There are few things that aggravate me more than narrow-mindedness and ignorance rooted in ethnocentrism, particularly from Christians. Furthermore, I do not like my perspective or opinion being dismissed simply on the grounds that I'm "young" and have been "taught differently."
I attend Bible study to learn about God and to study Scripture, not to be exposed to people's fallacious beliefs that stem from an ungodly sense of patriotism. As believers, our loyalty should be to God first, not whatever human construction we deem our "homeland." Moreover, our interpretation and understanding of Scripture should not be limited to that with which we are comfortable. God is a God of challenges, of stretching, of growth. He tells us that we won't understand everything, and it is highly presumptuous of us to attempt to explain the mysteries in Scripture by boiling it down in terms that we comprehend and are comfortable with.
One of the aspects of the current study that we are doing in my Bible study that I don't like is that it's entirely too brief. How do you go through the book of Revelation in eleven weeks and do it justice? As much as I have respected Beth Moore as a teacher in the past, this is one where I really feel like she has bitten off more than she can chew. And in the DVD session last night, she made some claims that I felt were not only unbiblical, the conclusions she came to had no logic to them.
I'm not going to get into all the details because I don't want to skeeve anyone out, but there were some comments from several of the women in my study along the lines of "America is a nation founded on God's principles" and "America isn't mentioned anywhere in Scripture so there's no way we can be a part of the confederation of rulers who will lead to the beast's appearing." Also, the whole anti-Obama thing? Please. It's getting old. He's not the anti-Christ. Period.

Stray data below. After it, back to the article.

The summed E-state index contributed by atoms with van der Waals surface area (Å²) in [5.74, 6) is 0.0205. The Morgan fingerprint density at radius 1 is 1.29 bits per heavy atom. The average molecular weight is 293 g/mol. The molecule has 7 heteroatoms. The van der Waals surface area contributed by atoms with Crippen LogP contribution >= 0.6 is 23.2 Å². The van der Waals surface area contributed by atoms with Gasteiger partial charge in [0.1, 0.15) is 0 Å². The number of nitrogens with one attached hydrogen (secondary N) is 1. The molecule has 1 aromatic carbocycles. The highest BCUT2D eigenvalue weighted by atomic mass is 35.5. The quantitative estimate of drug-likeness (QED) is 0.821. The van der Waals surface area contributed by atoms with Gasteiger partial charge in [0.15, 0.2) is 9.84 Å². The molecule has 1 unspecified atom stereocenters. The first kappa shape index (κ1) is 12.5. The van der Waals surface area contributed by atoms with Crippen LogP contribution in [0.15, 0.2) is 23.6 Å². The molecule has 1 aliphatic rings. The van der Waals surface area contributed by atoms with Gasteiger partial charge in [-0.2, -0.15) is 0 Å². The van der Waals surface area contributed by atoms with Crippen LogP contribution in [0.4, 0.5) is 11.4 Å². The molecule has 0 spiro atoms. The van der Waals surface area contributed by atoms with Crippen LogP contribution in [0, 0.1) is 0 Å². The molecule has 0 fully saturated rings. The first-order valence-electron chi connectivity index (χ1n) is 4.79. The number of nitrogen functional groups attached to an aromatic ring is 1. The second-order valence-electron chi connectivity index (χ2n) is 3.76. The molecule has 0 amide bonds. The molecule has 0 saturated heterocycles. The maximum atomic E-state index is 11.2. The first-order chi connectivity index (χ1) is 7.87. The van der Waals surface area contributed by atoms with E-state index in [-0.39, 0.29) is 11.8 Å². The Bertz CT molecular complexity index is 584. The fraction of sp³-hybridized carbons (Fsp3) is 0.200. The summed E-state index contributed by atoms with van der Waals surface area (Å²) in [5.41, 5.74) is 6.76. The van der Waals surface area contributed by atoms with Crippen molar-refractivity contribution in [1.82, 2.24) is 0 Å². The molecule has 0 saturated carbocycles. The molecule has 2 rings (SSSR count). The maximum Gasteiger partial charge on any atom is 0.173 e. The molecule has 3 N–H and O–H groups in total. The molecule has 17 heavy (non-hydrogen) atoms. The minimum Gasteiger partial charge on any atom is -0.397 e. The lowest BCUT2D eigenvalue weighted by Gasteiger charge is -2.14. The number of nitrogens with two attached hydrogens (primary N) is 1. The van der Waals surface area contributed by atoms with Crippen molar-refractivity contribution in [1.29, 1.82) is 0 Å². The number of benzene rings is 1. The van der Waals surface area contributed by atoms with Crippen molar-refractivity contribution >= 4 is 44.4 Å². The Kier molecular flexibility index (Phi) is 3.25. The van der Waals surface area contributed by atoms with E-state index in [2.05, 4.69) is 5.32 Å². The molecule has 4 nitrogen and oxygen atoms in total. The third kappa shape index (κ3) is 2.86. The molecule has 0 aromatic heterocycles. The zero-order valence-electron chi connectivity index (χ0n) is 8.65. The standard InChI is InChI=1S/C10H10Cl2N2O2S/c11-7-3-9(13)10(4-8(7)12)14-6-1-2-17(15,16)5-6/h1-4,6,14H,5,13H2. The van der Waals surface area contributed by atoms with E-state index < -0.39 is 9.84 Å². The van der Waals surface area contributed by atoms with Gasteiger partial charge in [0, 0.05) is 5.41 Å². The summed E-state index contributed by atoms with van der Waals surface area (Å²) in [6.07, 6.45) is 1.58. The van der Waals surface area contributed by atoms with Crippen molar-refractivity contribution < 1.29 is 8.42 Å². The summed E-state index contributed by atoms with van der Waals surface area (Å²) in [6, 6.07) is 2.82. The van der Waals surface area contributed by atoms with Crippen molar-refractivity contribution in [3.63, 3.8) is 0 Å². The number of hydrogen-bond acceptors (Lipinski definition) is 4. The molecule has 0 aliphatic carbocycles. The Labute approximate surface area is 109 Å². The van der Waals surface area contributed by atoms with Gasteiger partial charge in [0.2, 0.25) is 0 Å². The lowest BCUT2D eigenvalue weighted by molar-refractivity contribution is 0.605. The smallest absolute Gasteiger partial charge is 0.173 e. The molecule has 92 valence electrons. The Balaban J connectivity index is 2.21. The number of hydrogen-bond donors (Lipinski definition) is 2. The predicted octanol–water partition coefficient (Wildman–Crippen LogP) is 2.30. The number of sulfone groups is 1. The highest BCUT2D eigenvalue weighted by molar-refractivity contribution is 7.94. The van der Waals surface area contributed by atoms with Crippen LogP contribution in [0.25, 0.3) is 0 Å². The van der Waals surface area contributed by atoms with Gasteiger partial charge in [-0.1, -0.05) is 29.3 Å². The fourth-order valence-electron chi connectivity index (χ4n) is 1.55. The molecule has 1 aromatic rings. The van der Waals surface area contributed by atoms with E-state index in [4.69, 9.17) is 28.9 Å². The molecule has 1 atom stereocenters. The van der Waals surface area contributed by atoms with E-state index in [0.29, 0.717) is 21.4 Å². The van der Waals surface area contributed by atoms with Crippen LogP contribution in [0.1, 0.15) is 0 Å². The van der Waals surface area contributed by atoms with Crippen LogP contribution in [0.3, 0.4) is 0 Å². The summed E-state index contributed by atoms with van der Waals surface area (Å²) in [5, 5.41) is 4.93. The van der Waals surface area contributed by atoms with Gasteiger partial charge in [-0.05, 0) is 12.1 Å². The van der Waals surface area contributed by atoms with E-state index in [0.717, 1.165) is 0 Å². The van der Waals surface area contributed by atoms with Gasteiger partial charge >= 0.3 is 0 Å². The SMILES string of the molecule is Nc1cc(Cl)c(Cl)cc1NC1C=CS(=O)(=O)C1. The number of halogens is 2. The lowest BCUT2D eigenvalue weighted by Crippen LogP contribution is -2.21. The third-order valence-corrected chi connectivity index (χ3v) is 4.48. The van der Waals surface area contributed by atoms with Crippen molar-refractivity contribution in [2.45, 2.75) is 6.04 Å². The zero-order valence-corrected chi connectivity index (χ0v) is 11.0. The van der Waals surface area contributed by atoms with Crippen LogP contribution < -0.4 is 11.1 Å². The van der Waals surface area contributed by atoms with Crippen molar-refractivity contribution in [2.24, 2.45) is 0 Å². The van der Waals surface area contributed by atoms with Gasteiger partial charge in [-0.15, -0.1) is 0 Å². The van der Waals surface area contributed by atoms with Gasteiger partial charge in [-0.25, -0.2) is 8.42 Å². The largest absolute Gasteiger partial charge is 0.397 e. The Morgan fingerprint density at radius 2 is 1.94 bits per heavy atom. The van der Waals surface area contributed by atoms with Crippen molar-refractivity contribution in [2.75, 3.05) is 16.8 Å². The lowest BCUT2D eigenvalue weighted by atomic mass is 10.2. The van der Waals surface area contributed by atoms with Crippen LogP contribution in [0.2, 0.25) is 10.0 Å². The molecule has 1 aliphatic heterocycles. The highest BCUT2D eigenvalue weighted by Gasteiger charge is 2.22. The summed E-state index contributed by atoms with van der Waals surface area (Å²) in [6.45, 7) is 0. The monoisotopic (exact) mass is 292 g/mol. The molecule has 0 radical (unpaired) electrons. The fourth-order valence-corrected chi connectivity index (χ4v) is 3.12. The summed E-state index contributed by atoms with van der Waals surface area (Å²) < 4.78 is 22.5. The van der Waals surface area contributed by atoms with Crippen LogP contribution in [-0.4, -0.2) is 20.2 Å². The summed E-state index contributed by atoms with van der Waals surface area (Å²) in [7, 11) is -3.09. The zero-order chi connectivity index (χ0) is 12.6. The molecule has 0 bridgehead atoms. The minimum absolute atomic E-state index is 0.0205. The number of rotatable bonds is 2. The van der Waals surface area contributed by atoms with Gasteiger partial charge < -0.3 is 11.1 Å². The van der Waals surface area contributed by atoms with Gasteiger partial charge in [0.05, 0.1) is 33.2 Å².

Ultimately, our highest calling is to love God and the second is to love one another. Jesus' desire for us was that we would be united in Spirit, and I strive to honor that. But I don't appreciate it when people are too wrapped up in their own knowledge, "I've studied Revelation seven times" (yes, we know, you've only mentioned that a couple dozen times since we started this study), and their limited perspective of the world that their version of being united is to try to convince me that I'm wrong because I don't believe what they do. I also strongly dislike being treated as though my insight isn't as valuable as yours because I haven't studied this particular book of the Bible numerous times. It doesn't matter how many times you've studied it if the perspectives the teachers are coming from are all the same. The purpose of learning is to be exposed to various perspectives and to broaden your understanding and discernment, not to mindlessly absorb what people are telling you to think.
Living in this area has been challenging for Nich and me in many ways, but this limited love for the bigger world from local Christians is one of our greatest sorrows. We've heard our brothers and sisters in Christ make comments about feeling unsafe because Obama's in office (due to his heritage), about customer service representatives who don't speak English properly, about the kiosk workers at the mall (many of whom are Middle Eastern).
Loving humans is hard.
It's hard for us to know when to hold our tongues and when to call them out.
It's harder still when we do confront the ethnocentrism and they don't comprehend that they are being prejudiced.
"If the God you believe in as an idea doesn’t start showing up in what happens to you in your own life, you have as much cause for concern as if the God you don’t believe in as an idea does start showing up. It is absolutely crucial, therefore, to keep in constant touch with what is going on in your own life’s story and to pay close attention to what is going on in the stories of others’ lives. If God is present anywhere, it is in those stories that God is present. If God is not present in those stories, then they are scarcely worth telling." ~ Frederick Buechner